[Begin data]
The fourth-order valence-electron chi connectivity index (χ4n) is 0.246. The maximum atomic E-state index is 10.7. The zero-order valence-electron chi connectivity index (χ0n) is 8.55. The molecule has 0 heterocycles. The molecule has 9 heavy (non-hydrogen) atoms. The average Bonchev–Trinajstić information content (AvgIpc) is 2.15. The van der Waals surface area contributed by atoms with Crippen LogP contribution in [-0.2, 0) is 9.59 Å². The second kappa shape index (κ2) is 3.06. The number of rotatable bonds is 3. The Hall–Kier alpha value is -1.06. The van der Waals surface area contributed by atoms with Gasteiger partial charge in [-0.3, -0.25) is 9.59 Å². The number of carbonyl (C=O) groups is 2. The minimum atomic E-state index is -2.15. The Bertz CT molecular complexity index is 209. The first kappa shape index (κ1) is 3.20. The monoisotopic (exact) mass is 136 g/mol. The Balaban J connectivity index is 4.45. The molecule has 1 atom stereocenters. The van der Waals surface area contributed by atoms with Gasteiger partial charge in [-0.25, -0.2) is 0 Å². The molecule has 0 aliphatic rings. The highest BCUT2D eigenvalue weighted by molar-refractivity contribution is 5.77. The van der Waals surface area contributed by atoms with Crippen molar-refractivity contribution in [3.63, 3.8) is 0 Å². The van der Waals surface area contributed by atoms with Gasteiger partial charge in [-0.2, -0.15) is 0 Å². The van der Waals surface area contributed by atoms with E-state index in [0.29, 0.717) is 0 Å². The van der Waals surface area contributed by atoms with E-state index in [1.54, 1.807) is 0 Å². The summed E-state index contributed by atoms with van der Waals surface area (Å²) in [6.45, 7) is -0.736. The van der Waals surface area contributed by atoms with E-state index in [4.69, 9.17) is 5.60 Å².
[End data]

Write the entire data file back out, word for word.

The fourth-order valence-electron chi connectivity index (χ4n) is 0.246. The maximum atomic E-state index is 10.7. The zero-order valence-electron chi connectivity index (χ0n) is 8.55. The molecule has 0 heterocycles. The molecule has 9 heavy (non-hydrogen) atoms. The average Bonchev–Trinajstić information content (AvgIpc) is 2.15. The van der Waals surface area contributed by atoms with Crippen LogP contribution in [-0.2, 0) is 9.59 Å². The second kappa shape index (κ2) is 3.06. The number of rotatable bonds is 3. The Hall–Kier alpha value is -1.06. The van der Waals surface area contributed by atoms with Gasteiger partial charge in [-0.3, -0.25) is 9.59 Å². The number of carbonyl (C=O) groups is 2. The minimum atomic E-state index is -2.15. The Bertz CT molecular complexity index is 209. The first kappa shape index (κ1) is 3.20. The monoisotopic (exact) mass is 136 g/mol. The Balaban J connectivity index is 4.45. The molecule has 1 atom stereocenters. The van der Waals surface area contributed by atoms with Gasteiger partial charge in [-0.25, -0.2) is 0 Å². The molecule has 0 aliphatic rings. The highest BCUT2D eigenvalue weighted by molar-refractivity contribution is 5.77. The van der Waals surface area contributed by atoms with Crippen molar-refractivity contribution in [3.63, 3.8) is 0 Å². The van der Waals surface area contributed by atoms with Gasteiger partial charge in [-0.2, -0.15) is 0 Å². The van der Waals surface area contributed by atoms with E-state index in [0.29, 0.717) is 0 Å². The van der Waals surface area contributed by atoms with E-state index in [1.54, 1.807) is 0 Å². The summed E-state index contributed by atoms with van der Waals surface area (Å²) in [6.45, 7) is -0.736. The van der Waals surface area contributed by atoms with E-state index in [4.69, 9.17) is 5.60 Å².